The Dolls You Should Buy For Your Children Instead

Tasmania is known for its exquisitely charming landscape. Other than enjoying its beauty and great weather, if I ever have the privilege of visiting Hobart for a holiday, I will like to look up a Tasmanian named Sonia Singh and shake hands with her. If you live in Australia and never heard of her, she is an artist who accidentally sparked a controversial global debate about the type dolls that we give our children. That urged the toy-making industry to rethink about reshaping their products, more specifically making dolls look more like normal good girls than bitches at the backstreet.

It began when Sonia started a hobby of buying discarded dolls at co-op shops or flea markets and giving them a new lease of life by giving them a make-over, or for want of a better word, a make-under. Her plan was to set up a little online stall as sell her refurbished dolls in a natural, down-to-earth package instead of their original high maintenance look. She called her dolls, "Tree Change Dolls"
A sample of Sonia's work (Credit)
I love the name Tree Change Dolls. It is so Tasmanian. When locals make a move to Hobart from highly populated cities with a much faster pace of life such as Sydney, Melbourne or even Perth, it is commonly known as a Tree Change. Tree changes is becoming increasingly popular with Australians who wanted a radical change in both of their pace and ways of living. Another blogger [link] who blogs about her Tasmanian Tree Change also practice her arts by running an online handmade bag business. No I do not know her personally but love to read about her Tree Change, a brave inspiring adventure.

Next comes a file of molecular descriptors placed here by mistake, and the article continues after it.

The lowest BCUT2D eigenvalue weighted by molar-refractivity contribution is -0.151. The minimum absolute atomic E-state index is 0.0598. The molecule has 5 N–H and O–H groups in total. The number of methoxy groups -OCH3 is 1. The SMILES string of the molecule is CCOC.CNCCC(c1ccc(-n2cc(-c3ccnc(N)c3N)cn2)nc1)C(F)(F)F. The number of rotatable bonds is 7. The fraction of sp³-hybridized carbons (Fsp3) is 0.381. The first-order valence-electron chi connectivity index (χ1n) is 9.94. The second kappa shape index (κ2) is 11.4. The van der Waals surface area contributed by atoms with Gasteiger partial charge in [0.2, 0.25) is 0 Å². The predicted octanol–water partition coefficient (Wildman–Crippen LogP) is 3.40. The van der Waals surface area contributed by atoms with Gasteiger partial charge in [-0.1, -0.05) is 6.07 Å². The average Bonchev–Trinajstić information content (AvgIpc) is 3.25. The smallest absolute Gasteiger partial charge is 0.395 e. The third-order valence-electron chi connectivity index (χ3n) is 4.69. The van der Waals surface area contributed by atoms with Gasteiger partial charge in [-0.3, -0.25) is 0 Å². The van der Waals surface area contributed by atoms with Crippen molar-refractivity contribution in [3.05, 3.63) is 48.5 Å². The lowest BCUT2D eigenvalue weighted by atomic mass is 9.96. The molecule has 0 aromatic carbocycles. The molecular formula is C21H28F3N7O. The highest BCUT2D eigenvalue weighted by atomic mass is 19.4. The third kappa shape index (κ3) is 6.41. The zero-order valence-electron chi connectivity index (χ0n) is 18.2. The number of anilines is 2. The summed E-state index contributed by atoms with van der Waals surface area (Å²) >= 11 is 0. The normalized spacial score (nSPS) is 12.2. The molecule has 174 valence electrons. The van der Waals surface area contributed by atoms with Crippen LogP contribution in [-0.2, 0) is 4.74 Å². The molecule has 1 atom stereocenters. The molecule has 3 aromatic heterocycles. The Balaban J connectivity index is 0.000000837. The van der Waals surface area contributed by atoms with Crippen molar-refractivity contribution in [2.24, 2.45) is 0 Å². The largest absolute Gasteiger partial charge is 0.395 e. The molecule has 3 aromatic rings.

As the story goes, Sonia's little hobby eventually caught the attention of the world. I would imagine she has been receiving positive comments about her project from most, if not all. Sonia had no business plan (though there might be one now) Her intention was to recycle discarded plastic waste and turn them into unique toys for children who might like to play with her dolls in the outdoors like she did when she was a child.

If anyone ask me why do I insist to give my little daughter an education in Australia instead of in Singapore, where it is obviously of "higher standard", I will point them to this article. I want my child to grow up in an environment where there is room for not just academics but also the artists. I think it is lifting to know that people here are willing to do their part for their communities by donating their talents, where money is not the common denominator of society.

I'll like to share this video about Sonia Singh and her Tree Change Doll story. Hope you enjoy it as much as I did.

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